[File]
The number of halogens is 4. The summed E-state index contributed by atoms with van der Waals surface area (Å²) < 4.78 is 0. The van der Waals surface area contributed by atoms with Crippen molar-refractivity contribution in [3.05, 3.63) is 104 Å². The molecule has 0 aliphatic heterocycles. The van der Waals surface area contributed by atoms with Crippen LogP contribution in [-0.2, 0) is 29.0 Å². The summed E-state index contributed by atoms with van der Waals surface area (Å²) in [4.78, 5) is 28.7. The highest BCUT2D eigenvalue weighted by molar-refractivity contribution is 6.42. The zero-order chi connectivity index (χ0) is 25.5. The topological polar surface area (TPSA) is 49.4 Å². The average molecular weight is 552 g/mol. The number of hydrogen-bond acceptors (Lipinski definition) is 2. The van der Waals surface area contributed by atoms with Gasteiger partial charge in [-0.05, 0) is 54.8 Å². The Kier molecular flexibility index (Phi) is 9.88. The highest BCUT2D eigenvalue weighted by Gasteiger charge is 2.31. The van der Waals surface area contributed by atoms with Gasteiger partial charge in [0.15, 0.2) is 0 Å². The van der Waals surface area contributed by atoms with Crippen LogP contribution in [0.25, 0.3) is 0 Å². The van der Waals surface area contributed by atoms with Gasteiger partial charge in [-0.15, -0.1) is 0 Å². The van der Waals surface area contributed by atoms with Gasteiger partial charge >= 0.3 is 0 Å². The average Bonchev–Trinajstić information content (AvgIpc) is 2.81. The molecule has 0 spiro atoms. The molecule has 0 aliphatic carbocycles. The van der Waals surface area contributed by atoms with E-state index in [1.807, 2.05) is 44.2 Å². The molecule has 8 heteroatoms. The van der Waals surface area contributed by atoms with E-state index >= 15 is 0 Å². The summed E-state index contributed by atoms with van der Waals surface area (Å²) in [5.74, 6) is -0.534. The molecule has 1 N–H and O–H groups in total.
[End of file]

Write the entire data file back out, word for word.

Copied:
The number of halogens is 4. The summed E-state index contributed by atoms with van der Waals surface area (Å²) < 4.78 is 0. The van der Waals surface area contributed by atoms with Crippen molar-refractivity contribution in [3.05, 3.63) is 104 Å². The molecule has 0 aliphatic heterocycles. The van der Waals surface area contributed by atoms with Crippen LogP contribution in [-0.2, 0) is 29.0 Å². The summed E-state index contributed by atoms with van der Waals surface area (Å²) in [4.78, 5) is 28.7. The highest BCUT2D eigenvalue weighted by molar-refractivity contribution is 6.42. The zero-order chi connectivity index (χ0) is 25.5. The topological polar surface area (TPSA) is 49.4 Å². The average molecular weight is 552 g/mol. The number of hydrogen-bond acceptors (Lipinski definition) is 2. The van der Waals surface area contributed by atoms with Gasteiger partial charge in [-0.05, 0) is 54.8 Å². The Kier molecular flexibility index (Phi) is 9.88. The highest BCUT2D eigenvalue weighted by Gasteiger charge is 2.31. The van der Waals surface area contributed by atoms with Gasteiger partial charge in [0.15, 0.2) is 0 Å². The van der Waals surface area contributed by atoms with Crippen LogP contribution in [0.25, 0.3) is 0 Å². The van der Waals surface area contributed by atoms with Gasteiger partial charge in [-0.15, -0.1) is 0 Å². The van der Waals surface area contributed by atoms with Gasteiger partial charge >= 0.3 is 0 Å². The average Bonchev–Trinajstić information content (AvgIpc) is 2.81. The molecule has 0 spiro atoms. The molecule has 0 aliphatic carbocycles. The van der Waals surface area contributed by atoms with E-state index in [1.807, 2.05) is 44.2 Å². The molecule has 8 heteroatoms. The van der Waals surface area contributed by atoms with E-state index >= 15 is 0 Å². The summed E-state index contributed by atoms with van der Waals surface area (Å²) in [5.74, 6) is -0.534. The molecule has 1 N–H and O–H groups in total.